“No one can possibly be that free of opinions. Especially someone raised by James and Lily Potter.” Draco rolled his eyes a little. He didn’t much like the Potters, but they were formal allies of his family, and had been ever since James had promised a marriage contract if Father would help rescue Lily from the Death Eaters who had taken her in the first war. And he could respect them for saying what they thought.

Dahlia never said what she thought. She smiled at him and curtsied and seemed to have no hidden depths. Either she did and they might burst out horribly after marriage—in which case Draco knew he would have a miserable life—or she actually was as shallow as she appeared and Draco wouldn’t have a miserable life because he would die of boredom first.

“Maybe she thinks she has to be like that to attract you.”

“She’s been like that since she was seven years old, Pansy,” Draco told her in exasperation. “And I’ve made it clear that I wanted to hear what she thought, not what she thought I wanted to hear. I’ve begged and pleaded for her opinion on different models of broom, and different activities, and Father’s politics, and everything. I should have found at least one place we disagreed! Instead, nothing.”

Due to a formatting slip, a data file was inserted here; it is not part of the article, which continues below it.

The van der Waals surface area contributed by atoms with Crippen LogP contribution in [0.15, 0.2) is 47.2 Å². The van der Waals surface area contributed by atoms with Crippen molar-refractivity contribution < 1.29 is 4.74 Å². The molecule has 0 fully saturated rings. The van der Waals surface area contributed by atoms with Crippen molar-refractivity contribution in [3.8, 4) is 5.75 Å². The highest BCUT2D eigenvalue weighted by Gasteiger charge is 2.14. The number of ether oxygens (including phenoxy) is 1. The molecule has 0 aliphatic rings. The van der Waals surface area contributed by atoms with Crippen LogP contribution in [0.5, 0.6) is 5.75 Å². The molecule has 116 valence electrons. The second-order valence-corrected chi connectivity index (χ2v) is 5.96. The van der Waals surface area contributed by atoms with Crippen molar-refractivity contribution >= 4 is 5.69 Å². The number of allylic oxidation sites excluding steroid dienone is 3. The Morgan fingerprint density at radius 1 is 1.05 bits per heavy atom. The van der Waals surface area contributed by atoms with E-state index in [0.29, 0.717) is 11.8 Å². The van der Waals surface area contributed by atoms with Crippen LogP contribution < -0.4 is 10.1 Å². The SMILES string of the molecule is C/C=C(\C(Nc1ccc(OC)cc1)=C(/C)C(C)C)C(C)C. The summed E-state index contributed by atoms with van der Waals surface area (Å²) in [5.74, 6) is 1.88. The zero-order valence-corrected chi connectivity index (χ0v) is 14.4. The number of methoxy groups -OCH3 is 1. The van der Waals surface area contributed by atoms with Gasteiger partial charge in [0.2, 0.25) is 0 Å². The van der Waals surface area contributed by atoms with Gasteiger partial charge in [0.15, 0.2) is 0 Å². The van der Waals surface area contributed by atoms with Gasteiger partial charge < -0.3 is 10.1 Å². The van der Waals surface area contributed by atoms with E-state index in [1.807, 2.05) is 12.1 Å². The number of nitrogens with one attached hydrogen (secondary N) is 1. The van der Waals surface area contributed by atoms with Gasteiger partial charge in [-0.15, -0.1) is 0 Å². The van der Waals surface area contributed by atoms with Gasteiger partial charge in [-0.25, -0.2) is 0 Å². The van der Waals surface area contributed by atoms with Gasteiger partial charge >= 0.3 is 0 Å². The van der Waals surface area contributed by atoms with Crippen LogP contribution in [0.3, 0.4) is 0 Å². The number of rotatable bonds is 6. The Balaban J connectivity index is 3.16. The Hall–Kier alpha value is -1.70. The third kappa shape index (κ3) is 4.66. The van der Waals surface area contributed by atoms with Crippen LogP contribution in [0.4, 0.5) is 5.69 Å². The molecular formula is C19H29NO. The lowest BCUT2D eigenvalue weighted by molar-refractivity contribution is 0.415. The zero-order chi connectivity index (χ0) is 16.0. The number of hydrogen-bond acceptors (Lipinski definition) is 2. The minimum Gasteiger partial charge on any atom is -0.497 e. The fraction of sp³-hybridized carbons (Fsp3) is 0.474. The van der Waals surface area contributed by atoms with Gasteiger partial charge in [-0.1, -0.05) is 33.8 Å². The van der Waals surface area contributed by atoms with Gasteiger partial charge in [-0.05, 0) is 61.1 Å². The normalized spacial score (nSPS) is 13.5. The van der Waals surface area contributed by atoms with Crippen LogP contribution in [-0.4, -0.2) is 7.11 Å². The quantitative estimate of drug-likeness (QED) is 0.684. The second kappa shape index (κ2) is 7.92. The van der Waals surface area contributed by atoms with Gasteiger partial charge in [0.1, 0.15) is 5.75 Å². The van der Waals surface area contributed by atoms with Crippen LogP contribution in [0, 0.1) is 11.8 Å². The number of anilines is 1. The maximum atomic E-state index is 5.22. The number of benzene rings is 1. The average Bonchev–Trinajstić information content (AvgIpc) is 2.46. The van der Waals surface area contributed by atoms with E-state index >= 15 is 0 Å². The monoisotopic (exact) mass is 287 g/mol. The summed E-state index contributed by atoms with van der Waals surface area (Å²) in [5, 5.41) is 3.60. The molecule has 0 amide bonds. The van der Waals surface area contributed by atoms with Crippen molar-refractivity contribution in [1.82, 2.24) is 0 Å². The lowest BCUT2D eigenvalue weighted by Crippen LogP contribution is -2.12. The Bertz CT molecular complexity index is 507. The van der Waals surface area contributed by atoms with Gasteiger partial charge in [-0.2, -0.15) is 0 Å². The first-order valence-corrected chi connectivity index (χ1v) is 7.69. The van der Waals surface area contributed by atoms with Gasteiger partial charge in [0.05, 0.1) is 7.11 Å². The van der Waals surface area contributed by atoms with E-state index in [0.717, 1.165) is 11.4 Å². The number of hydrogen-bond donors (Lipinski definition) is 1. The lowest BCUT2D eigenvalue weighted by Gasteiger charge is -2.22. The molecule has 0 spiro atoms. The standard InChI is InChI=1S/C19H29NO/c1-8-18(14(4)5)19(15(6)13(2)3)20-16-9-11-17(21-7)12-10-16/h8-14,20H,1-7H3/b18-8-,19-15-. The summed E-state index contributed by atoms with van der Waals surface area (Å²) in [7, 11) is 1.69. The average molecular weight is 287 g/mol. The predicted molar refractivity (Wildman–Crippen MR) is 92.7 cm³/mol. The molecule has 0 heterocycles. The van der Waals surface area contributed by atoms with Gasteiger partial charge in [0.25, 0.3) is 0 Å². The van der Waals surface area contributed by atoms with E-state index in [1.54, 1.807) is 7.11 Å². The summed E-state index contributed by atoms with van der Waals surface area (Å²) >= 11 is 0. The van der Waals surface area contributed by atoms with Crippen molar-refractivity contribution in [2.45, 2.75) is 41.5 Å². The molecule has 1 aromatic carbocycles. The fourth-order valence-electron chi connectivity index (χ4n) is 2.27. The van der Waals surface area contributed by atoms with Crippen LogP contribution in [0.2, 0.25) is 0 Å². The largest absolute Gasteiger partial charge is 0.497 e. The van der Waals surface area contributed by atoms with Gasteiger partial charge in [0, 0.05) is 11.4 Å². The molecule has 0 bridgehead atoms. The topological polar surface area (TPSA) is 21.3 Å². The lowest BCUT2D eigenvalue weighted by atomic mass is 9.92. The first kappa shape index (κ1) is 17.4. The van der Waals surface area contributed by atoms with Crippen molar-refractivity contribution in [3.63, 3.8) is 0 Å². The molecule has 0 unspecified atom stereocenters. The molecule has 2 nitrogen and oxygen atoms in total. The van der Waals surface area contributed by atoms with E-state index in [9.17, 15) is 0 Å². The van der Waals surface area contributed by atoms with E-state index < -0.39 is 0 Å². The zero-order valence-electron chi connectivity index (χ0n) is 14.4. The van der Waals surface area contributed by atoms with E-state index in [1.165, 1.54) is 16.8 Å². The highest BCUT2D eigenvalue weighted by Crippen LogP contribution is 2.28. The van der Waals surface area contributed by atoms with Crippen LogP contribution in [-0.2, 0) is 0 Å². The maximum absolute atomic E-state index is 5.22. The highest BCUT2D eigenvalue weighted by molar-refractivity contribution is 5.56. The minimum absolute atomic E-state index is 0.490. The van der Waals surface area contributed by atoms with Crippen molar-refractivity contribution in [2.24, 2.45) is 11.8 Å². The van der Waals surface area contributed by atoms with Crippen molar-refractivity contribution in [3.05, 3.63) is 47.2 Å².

“I didn’t realize you’d told her that.” Pansy toyed with her bonding bracelet as she frowned. “That does make it seem more like she’s lying because she thinks you’ll hate her otherwise.”

Blaise shrugged. “Or she doesn’t have a thought in her head.”

“I have to have a spouse I can trust,” Draco finished. His parents didn’t always get along, and sometimes spent whole days in frigid silence, but they always knew each other, and that meant they could trust that at some point the silence would turn back into words, and not angry ones. “I could never trust Potter. Maybe she is completely shallow, but it’s so unbelievable anyone could be that way all the time, she could also be the best liar I’ve ever seen. It’s not like I could know unless I get her under Veritaserum.”